Second, while I admire the effort and creativity employed by the authors to come up with parameter values (a total of ca. 25'000 parameter values had to be estimated!), I am concerned about the vast number of parameters that had to be estimated by imputation based on partly shaky assumptions (cf. below). And using a default value across all taxa is a somewhat desperate assumption to begin with. Such things induce a lot of uncertainty in the model on top of those mentioned above re. process formulations. So how much signal is actually gained by using a highly resolved approach when the projections are blurred by uncertainties in both process formulations and parameter estimates? It would appear to me (but this is not coming as a surprise) that going to this level of detail is not appropriate, and simpler models (such as the IPM...) should be used.
Third, I think for the manuscript to be more convincing, the authors would need to do a better job re. model validation, particularly regarding the "intermediate" levels in the model, to show that it does capture ecosystem structure and function and their dynamics reasonably well. It is only then that we could "trust" the regional-scale projections. In the current stetup, the manuscript does not provide any model validation in the strict sense, which I think is unfortunate.
Specific comments (referred to by line number)
65: It would be relevant to expand a little bit on what "sufficient" actually is - in the present sentence, this is a claim whose scope is hard to assess. It appears that the starting point for the authors is that a detailed treatment of the energy, water and carbon balance is a pre-requisite for any vegetation model, and demography is "nice to have". One could view things exactly the other way around when focusing on the regional scale (cf. the statements on l. 50-51, and the application of the model to project wood volume).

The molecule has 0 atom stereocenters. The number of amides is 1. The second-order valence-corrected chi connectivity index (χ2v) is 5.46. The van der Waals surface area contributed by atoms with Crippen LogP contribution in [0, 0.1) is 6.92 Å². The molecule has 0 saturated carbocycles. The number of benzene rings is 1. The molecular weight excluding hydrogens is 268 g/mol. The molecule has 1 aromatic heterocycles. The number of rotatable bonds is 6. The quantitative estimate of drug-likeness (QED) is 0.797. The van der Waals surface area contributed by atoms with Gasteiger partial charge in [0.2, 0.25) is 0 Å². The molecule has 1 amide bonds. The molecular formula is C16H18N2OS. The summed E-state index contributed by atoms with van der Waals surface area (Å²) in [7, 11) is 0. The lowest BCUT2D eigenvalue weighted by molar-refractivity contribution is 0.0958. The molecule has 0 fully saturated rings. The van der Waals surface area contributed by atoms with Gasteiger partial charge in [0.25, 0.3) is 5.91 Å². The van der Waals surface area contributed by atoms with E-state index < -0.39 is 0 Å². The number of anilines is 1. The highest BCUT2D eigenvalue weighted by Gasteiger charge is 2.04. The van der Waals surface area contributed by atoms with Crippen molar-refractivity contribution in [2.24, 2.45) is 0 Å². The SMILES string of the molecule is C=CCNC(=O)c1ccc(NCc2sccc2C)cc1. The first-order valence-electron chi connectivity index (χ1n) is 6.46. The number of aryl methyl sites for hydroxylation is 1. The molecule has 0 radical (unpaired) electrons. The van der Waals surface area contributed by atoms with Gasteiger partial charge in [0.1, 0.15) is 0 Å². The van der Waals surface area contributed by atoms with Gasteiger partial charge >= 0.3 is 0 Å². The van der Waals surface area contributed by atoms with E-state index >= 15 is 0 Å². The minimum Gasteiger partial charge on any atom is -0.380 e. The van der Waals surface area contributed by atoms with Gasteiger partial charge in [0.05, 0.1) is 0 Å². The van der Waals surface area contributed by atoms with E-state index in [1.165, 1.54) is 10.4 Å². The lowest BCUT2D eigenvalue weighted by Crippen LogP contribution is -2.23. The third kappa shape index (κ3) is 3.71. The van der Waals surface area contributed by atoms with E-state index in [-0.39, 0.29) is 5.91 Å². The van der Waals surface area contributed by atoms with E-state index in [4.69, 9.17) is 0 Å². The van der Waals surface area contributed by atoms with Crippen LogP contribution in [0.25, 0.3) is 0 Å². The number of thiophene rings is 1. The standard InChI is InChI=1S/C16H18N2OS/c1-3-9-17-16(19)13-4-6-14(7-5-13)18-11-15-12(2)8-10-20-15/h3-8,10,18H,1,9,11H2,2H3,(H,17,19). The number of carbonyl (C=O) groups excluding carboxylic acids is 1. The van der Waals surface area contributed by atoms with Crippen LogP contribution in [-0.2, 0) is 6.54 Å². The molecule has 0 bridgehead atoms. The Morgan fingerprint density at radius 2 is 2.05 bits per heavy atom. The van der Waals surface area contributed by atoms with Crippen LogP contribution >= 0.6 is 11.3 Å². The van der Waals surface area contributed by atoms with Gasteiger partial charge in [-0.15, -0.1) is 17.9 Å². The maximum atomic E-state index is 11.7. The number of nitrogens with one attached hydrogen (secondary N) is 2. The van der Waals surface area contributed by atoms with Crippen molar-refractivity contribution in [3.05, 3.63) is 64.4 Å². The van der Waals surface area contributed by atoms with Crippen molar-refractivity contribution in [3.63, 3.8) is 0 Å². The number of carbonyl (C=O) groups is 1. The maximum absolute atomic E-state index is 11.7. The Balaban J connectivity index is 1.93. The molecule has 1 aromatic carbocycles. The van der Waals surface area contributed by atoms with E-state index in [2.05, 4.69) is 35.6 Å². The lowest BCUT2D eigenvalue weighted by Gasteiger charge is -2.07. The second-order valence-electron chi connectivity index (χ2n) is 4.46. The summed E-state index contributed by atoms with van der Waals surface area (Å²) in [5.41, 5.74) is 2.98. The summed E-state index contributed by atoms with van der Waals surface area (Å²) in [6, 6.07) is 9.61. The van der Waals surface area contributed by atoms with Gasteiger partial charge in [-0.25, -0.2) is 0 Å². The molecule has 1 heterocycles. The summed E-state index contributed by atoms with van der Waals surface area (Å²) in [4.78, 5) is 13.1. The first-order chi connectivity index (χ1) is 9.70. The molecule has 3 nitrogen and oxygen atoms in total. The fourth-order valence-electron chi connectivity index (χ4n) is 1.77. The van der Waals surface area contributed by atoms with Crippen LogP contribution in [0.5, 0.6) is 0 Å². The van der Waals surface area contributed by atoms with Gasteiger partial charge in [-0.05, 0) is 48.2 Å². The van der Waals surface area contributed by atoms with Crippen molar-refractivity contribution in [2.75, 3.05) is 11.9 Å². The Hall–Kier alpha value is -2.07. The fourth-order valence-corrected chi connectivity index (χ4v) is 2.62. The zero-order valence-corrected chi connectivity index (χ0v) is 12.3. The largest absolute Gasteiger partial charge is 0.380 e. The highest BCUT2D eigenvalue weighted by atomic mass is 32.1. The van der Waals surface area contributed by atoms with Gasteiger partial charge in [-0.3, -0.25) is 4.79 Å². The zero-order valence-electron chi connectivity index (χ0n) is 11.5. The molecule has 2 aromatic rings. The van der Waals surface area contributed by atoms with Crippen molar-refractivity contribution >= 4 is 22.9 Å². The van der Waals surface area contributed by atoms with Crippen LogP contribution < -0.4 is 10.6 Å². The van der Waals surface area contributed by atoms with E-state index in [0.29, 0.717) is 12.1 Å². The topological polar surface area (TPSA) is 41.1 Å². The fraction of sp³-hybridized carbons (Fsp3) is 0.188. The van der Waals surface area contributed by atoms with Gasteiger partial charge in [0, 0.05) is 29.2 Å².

72-74: The nature of "trait-enabled" should be phrased in a more comprehensible manner for readers who are not familiar with the concept. I would write something like "...are 'trait-enabled', in the sense that their parameters can be linked quantiatively to easily measurable plant traits for which large-scale data bases exist." - and if you should disagree with such formulation, you would need to explain even better because I wouldn't have understood either...
87: I think it is not quite fair to state that "all these approaches ignore taxonomic information". I think all of them do consider them, although in widely different form. Your approach differs from these other approaches by being much more consistent in linking species parameters to plant traits at different levels of taxonomic resolution, rather than to impose one level of resolution across the model (as e.g. the 'classical' DGVMs with their PFTs are doing).
90-91: "trait coordination" and later also "trait syndromes" or "functional syndromes": I presume your are referring to "trade-offs" between traits here? If so, pls use this more common term. And if you mean something else, pls explain better.
279-290: The assumptions about the causes of tree mortality (starvation and desiccation) are a bit shaky. Mortality formulations are highly likely to be pivotal for model behavior, and hence they require careful thought and parameterization. I am not convinced that the assumption of "30% of maximum" for both processes is appropriate. Furthermore, I was surprised to read that turgor loss (to 30% of max symplastic water content) is a key cause of mortality in MEDFATE - to the best of my knowledge, wilting is easily reversible, but plant hydraulic failure is a syndrome that is more difficult to overcome (although I disagree with the authors' interpretation of the Choat et al. 2018 paper in that regard, but this is not the major point here). So why should I trust these formulations and their parameterization?
315: The authors later (in the Discussion) acknowledge the problems with using the SoilGrids database. We have tried multiple times to use that database for estimating soil properties for simulation studies, and have always given up because of truly strange results, taking resort to other sources of data. Wouldn't there be a better data product for Catalonia?
338-341: So the SNFI data were used for model "tuning". This means that what is shown in section 5.1 is not a "model evaluation" in the sense of a validation. These results have been forced, which strongly reduces their usefulness for demonstrating the skill of the model. I think alternative model validation data would be needed. I am aware that this may be everything but easy. However, this is a major weakness of the manuscript.